Chairat K, Tarning J, White NJ, Lindegardh N. 2013. Pharmacokinetic properties of anti-influenza neuraminidase inhibitors. J Clin Pharmacol, 53 (2), pp. 119-139. | Citations: 13 (European Pubmed Central) | Show Abstract | Read more

Neuraminidase inhibitors are the mainstay of anti-influenza treatment. Oseltamivir is the most widely used drug but is currently available only as an oral formulation. Resistance spreads rapidly in seasonal H1N1 influenza A viruses, which were universally resistant in 2008, because of the H275Y mutation in the neuraminidase (NA) gene. Oseltamivir is a prodrug for the active carboxylate metabolite. Ex vivo conversion in blood samples may have confounded early pharmacokinetic studies. Oseltamivir shows dose linear kinetics, and oseltamivir carboxylate has an elimination half-life (t(1/2) β) after oral administration in healthy individuals of approximately 7.7 hours. Oseltamivir carboxylate is eliminated primarily by tubular secretion, and both clearance and tissue distribution are reduced by probenecid. The H275Y mutation in NA confers high-level oseltamivir resistance and intermediate peramivir resistance but does not alter zanamivir susceptibility. Zanamivir is available as a powder for inhalation, and a parenteral form is under development. Zanamivir distributes in an apparent volume of distribution approximating that of extracellular water and is rapidly eliminated (t(1/2) β of approximately 3.0 hours). Peramivir is slowly eliminated (t(1/2) β of 7.7-20.8 hours) and is prescribed as either a once-daily injection or as a single infusion. Laninamivir is a recently developed slowly eliminated compound for administration by inhalation.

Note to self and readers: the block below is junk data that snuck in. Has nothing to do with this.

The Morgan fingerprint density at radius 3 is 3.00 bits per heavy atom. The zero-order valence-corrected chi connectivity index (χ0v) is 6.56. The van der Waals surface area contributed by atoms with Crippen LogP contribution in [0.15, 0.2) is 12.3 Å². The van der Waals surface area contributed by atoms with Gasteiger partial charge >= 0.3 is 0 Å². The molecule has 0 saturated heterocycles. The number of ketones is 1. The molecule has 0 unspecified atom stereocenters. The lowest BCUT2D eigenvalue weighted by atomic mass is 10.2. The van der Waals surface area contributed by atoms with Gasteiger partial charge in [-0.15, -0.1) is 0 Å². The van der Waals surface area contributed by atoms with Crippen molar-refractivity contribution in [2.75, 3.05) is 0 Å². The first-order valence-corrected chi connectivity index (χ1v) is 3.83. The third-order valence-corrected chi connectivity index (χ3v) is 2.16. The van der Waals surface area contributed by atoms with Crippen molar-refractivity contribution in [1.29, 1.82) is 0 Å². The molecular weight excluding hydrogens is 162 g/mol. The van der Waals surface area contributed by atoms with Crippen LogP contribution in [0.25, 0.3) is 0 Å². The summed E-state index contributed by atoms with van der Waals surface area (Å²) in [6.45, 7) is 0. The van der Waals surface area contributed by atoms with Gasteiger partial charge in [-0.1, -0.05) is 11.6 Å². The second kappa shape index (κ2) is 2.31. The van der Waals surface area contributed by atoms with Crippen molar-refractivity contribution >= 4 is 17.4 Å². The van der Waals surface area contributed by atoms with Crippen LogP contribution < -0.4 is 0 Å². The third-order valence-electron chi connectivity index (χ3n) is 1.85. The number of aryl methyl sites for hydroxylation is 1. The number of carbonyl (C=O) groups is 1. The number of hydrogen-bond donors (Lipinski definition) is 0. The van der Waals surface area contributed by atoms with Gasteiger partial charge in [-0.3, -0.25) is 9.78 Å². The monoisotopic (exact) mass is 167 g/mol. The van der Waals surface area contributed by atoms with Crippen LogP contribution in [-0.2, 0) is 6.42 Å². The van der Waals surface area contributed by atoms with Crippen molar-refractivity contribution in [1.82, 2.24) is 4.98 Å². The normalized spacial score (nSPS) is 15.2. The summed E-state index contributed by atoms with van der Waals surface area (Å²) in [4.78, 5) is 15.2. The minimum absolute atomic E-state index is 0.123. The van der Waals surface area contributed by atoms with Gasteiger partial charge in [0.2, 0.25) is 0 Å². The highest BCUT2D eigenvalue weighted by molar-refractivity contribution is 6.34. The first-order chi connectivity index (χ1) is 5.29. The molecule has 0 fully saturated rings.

Peacock SJ, Limmathurotsakul D, Lubell Y, Koh GC, White LJ, Day NP, Titball RW. 2013. Correction: Melioidosis Vaccines: A Systematic Review and Appraisal of the Potential to Exploit Biodefense Vaccines for Public Health Purposes. PLoS Negl Trop Dis, 7 (2), | Show Abstract | Read more

[This corrects the article on p. e1488 in vol. 6.].

White NJ. 2013. Primaquine to prevent transmission of falciparum malaria. The Lancet infectious diseases, 13 (2), pp. 175-181. | Citations: 51 (Scopus) | Show Abstract

Falciparum malaria is transmitted by anopheline mosquitoes that have fed on blood containing gametocytes of Plasmodium falciparum. In areas of low malaria transmission, where symptomatic infections contribute substantially to malaria transmission, the use of gametocytocidal drugs reduces the incidence of malaria. Artemisinin-based combination therapies provide high cure rates and substantially reduce gametocyte carriage. Artemisinin resistance in P falciparum lessens overall gametocytocidal activity, which provides a selective pressure to the spread of these resistant parasites. The 8-aminoquinoline compounds possess unique gametocytocidal properties and rapidly sterilise the mature transmissible stages of P falciparum. The addition of one dose of primaquine to artemisinin-based combination regimens could help to counter the spread of artemisinin resistance. Although primaquine is commonly recommended for falciparum and vivax malaria, concerns about drug-related haemolysis frequently prevent its administration. The limited available evidence on transmission-blocking effects of primaquine and its forerunner plasmoquine suggests that doses lower than currently recommended (0.50-0.75 mg base per kg), which would be safer, might still be very effective. Copyright © 2013 Elsevier Ltd. All rights reserved.

Kauss T, Gaubert A, Boyer C, Ba BB, Manse M, Massip S, Léger JM, Fawaz F, Lembege M, Boiron JM et al. 2013. Pharmaceutical development and optimization of azithromycin suppository for paediatric use International Journal of Pharmaceutics, 441 (1-2), pp. 218-226. | Citations: 11 (Scopus) | Show Abstract | Read more